The Double Advantage of Public-Private Partnerships

IESE Insight helps companies gain a deeper appreciation of the issues at stake

September 21, 2017

“What can we accomplish together that not only plays to our respective strengths and creates new opportunities for both of us, but that ultimately reaches the public we exist to serve?”

The answers to this question are contained in the latest issue of IESE Insight, which coincides with the recent 15th anniversary of IESE’s Public-Private Sector Research Center.

The IESE Insight dossier on public-private partnerships (PPPs) addresses topics that are central to business collaborations with the public sector. First, Joan E. Ricart, Pascual Berrone and the team of IESE’s PPP for Cities share business strategies for creating smart, sustainable cities.

Next, Steven Tadelis of Haas, Berkeley, examines public contracts. By understanding the rationale behind different contract types, incentives and the award process, project partners can avoid cost overruns and delays.

Rounding out the dossier, Xavier Vives, director of IESE’s Public-Private Sector Research Center, delves into the long-running debate over regulation: what’s the right balance to strike so that the private sector can do its job within reasonable parameters set by public policymakers?

Thought-Provoking Advice for Leaders

Understanding the psychology of money can also help businesses avoid costly mistakes in pricing their goods and services. As the world moves away from cash towards cards, coupons, reward points and mobile payments, NYU Stern’s Priya Raghubir cites research showing how consumers’ perception of monetary value is changing.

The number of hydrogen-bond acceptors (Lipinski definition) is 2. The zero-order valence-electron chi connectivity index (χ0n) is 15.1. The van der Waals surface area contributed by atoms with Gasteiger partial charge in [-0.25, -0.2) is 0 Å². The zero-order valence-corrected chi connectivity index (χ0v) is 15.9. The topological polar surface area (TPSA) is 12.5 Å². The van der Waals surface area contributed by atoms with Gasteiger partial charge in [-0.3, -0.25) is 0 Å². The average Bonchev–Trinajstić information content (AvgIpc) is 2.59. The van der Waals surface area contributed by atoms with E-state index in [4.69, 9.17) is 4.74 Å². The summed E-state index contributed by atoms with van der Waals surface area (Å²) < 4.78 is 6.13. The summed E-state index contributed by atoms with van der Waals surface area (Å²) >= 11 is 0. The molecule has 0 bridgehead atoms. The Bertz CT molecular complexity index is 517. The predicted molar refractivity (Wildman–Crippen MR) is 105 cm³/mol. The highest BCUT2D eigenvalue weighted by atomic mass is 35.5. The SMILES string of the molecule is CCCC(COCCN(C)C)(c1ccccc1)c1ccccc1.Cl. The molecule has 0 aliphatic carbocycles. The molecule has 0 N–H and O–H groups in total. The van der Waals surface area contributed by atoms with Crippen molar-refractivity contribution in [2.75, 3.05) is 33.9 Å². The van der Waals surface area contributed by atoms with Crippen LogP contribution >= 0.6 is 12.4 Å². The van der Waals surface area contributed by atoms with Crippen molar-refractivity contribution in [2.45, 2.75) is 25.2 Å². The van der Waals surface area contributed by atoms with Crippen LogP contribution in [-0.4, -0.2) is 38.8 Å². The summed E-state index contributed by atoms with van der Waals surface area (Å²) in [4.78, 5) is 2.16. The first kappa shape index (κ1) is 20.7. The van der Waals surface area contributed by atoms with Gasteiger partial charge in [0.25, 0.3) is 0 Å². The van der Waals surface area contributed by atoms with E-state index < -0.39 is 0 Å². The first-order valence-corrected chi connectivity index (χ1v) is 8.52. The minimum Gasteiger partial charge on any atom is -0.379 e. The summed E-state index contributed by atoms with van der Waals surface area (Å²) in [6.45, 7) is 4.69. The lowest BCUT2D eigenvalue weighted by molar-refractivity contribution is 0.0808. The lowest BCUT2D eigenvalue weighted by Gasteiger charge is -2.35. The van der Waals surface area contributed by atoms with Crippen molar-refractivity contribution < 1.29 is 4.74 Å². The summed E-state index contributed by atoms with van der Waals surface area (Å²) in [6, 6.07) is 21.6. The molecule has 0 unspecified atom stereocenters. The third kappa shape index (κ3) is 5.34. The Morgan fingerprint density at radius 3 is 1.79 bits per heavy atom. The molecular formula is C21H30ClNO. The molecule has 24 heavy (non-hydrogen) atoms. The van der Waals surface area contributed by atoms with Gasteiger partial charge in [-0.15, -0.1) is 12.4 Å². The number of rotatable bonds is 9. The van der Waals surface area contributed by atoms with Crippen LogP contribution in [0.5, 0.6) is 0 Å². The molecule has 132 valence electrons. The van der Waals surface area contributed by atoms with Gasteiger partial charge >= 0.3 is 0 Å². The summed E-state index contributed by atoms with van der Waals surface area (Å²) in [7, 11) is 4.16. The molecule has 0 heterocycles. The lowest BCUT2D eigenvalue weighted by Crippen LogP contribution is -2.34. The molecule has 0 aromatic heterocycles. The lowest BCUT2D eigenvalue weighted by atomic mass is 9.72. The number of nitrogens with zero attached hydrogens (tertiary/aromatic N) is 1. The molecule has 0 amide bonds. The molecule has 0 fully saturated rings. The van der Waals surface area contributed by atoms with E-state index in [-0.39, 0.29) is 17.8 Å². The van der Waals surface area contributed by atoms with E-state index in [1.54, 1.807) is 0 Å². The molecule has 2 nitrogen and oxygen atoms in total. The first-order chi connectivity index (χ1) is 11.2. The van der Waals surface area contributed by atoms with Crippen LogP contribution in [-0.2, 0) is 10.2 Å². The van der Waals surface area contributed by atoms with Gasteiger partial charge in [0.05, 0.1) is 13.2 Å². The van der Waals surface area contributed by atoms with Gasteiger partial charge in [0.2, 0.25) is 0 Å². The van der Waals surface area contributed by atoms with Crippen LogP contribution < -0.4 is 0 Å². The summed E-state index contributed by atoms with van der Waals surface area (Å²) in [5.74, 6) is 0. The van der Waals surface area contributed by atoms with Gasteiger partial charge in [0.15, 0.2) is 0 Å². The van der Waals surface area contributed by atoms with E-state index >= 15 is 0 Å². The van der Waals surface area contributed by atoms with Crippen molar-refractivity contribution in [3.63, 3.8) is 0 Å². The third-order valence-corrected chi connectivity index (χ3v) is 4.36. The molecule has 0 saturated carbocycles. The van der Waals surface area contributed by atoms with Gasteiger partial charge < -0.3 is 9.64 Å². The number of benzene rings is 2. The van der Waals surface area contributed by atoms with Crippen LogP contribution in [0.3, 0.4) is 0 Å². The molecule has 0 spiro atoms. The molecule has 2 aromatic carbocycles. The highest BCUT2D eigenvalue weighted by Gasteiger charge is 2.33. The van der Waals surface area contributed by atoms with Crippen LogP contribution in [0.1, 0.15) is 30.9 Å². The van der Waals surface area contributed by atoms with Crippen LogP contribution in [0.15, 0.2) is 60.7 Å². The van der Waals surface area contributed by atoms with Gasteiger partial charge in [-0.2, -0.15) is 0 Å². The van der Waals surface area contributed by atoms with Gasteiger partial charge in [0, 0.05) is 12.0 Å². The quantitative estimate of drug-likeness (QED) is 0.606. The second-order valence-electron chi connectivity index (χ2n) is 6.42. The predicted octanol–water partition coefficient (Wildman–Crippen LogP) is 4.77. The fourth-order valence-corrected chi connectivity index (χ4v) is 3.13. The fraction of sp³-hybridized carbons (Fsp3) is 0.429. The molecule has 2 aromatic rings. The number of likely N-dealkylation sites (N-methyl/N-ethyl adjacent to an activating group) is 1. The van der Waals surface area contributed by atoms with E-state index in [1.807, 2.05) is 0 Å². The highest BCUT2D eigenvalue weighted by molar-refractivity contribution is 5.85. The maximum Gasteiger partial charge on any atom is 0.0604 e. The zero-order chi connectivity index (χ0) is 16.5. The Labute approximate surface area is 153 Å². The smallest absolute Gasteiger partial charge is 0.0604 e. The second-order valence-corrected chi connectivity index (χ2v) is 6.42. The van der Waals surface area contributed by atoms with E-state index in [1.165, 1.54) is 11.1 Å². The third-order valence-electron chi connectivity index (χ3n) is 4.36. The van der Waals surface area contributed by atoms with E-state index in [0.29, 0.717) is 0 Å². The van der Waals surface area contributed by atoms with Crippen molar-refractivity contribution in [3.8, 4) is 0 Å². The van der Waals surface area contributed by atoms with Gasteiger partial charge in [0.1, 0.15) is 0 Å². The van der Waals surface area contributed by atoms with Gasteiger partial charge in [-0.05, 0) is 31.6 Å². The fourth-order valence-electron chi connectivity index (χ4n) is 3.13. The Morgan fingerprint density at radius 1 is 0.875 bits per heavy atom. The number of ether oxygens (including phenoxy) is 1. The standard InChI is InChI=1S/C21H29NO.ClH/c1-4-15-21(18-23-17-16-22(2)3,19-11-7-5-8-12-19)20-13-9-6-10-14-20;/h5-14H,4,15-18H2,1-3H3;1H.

The magazine also contains two thought-provoking columns on leadership. IESE’s Marta Elvira highlights five aspects that should be prioritized when managing geographically dispersed teams. And the holistic leadership expert Tomoyoshi Noda argues that Whole Person Leadership gets closer to the real kind of leadership needed today.

In the interview, Steve Shiffman discusses his own leadership journey as CEO of Calvin Klein, which, he confesses, is not just a job but a passion. He sat down with Fabrizio Ferraro during Shiffman’s attendance of the Global CEO Program at IESE’s Barcelona campus.

To transform the business, unite the brand and bring the best talent along with him, Shiffman no doubt had to practice the skills espoused in Kandarp Mehta and Ignacio Ripol‘s article on the manager as mediator. Creative communication, active listening and empathy are vital skills to reconcile conflicting interests.

As the closing feature on the 80th anniversary exhibition of “Guernica” at Madrid’s Reina Sofia Museum makes abundantly clear: managing is an art form.

Each magazine features a real-life business case in which executives are invited to share what they would do in that situation. The current issue discusses the Spanish soccer club Espanyol, while the next case is on financing through the crowd. Readers can post comments in the IESE Insight Case Forum on “Wave: Is the Time Right for Crowd Equity?” All cases can be purchased through IESE Publishing.

Members of the Alumni Association and subscribers to IESE Insight – a quarterly research-based magazine, published in separate English and Spanish editions – can read all these articles using their membership credentials.

Those who are neither Alumni nor subscribers can access the premium content by either subscribing to the magazine or buying the articles from IESE Publishing.

Read the latest IESE Insight magazine here.